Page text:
# 10.3: Modelling Linear Relationships with Randomness Present

- Page ID
- 544

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- To learn the framework in which the statistical analysis of the linear relationship between two variables \(x\) and \(y\) will be done

In this chapter we are dealing with a population for which we can associate to each element two measurements, \(x\) and \(y\). We are interested in situations in which the value of \(x\) can be used to draw conclusions about the value of \(y\), such as predicting the resale value \(y\) of a residential house based on its size \(x\). Since the relationship between \(x\) and \(y\) is not deterministic, statistical procedures must be applied. For any statistical procedures, given in this book or elsewhere, the associated formulas are valid only under specific assumptions. The set of assumptions in simple linear regression are a mathematical description of the relationship between \(x\) and \(y\). Such a set of assumptions is known as a *model*.

For each fixed value of \(x\), a sub-population of the full population is determined, such as the collection of all houses with \(2,100\) square feet of living space. For each element of that sub-population there is a measurement \(y\), such as the value of any \(2,100\)-square-foot house. Let \(E(y)\) denote the mean of all the \(y\)-values for each particular value of \(x\). \(E(y)\) can change from \(x\)-value to \(x\)-value, such as the mean value of all \(2,100\)-square-foot houses, the (different) mean value for all \(2,500\)-square foot-houses, and so on.

Our first assumption is that the relationship between \(x\) and the mean of the \(y\)-values in the sub-population determined by \(x\) is linear. This means that there exist numbers such that

\[ y = \beta_1 x+\beta_0 \nonumber \]

This linear relationship is the reason for the word “linear” in “simple linear regression” below. (The word “simple” means that \(y\) depends on only one other variable and not two or more.)

Our next assumption is that for each value of \(x\) the \(y\)-values scatter about the mean \(E(y)\) according to a normal distribution centered at \(E(y)\) and with a standard deviation \(σ\) that is the same for every value of \(x\). This is the same as saying that there exists a normally distributed random variable \(ε\) with mean \(0\) and standard deviation \(σ\) so that the relationship between \(x\) and \(y\) in the whole population is

\[ y = \beta_1 x+\beta_0 + \epsilon \nonumber \]

Our last assumption is that the random deviations associated with different observations are independent.

In summary, the model is:

For each point \((x,y)\) in data set the \(y\)-value is an independent observation of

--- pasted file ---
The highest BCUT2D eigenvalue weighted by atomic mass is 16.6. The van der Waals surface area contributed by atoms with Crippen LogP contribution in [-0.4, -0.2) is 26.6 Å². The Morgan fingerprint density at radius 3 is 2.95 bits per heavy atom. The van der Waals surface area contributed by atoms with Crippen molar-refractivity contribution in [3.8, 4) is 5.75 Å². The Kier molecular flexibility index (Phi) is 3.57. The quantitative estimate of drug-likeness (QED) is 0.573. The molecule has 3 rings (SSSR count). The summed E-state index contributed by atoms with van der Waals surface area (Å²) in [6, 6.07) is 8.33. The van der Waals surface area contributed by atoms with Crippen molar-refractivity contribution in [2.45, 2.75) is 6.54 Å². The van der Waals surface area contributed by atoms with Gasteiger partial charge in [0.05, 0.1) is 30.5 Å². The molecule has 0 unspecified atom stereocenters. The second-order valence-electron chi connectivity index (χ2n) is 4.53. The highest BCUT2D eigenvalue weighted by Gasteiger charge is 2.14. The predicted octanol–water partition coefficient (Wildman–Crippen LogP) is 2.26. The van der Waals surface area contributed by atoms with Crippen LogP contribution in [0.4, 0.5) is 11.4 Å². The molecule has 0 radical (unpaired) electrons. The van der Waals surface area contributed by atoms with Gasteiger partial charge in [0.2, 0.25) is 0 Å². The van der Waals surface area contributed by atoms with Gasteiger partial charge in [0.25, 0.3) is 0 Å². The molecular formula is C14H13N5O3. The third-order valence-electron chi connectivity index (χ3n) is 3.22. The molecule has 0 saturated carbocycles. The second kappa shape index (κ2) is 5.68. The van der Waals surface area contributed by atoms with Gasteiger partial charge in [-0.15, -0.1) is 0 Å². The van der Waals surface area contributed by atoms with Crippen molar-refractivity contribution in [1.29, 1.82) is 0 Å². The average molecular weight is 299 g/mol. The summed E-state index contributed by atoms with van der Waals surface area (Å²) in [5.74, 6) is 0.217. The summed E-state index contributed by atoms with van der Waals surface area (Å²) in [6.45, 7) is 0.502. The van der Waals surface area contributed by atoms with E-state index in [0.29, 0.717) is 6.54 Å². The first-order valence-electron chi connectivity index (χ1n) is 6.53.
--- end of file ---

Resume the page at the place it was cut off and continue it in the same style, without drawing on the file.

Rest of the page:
\[y=β_1x+β_0+ε \nonumber \]

where \(β_1\) and \(β_0\) are fixed parameters and \(ε\) is a normally distributed random variable with mean \(0\) and an unknown standard deviation \(σ\).

The line with equation

\[y=β_1x + β_0 \nonumber \]

is called the **population regression line**.

It is conceptually important to view the model as a sum of two parts:

\[ y = \underbrace{ \beta_1 x+\beta_0}_{\text{Deterministic}} + \underbrace{\epsilon}_{\text{Random}} \nonumber \]

**Deterministic Part**. The first part \(0\) is the equation that describes the trend in \(y\) as \(x\) increases. The line that we seem to see when we look at the scatter diagram is an approximation of the line \[ y = \beta_1 x+\beta_0. \nonumber \]There is nothing random in this part, and therefore it is called the*deterministic part*of the model.**Random Part**. The second part \(ε\) is a random variable, often called the*error term*or the*noise*. This part explains why the actual observed values of \(y\) are not exactly on but fluctuate near a line. Information about this term is important since only when one knows how much noise there is in the data can one know how trustworthy the detected trend is.

There are procedures for checking the validity of the three assumptions, but for us it will be sufficient to visually verify the linear trend in the data. If the data set is large then the points in the scatter diagram will form a band about an apparent straight line. The normality of \(ε\) with a constant standard deviation corresponds graphically to the band being of roughly constant width, and with most points concentrated near the middle of the band.

Fortunately, the three assumptions do not need to hold exactly in order for the procedures and analysis developed in this chapter to be useful.

## Key Takeaway

- Statistical procedures are valid only when certain assumptions are valid. The assumptions underlying the analyses done in this chapter are graphically summarized in Figure \(\PageIndex{1}\).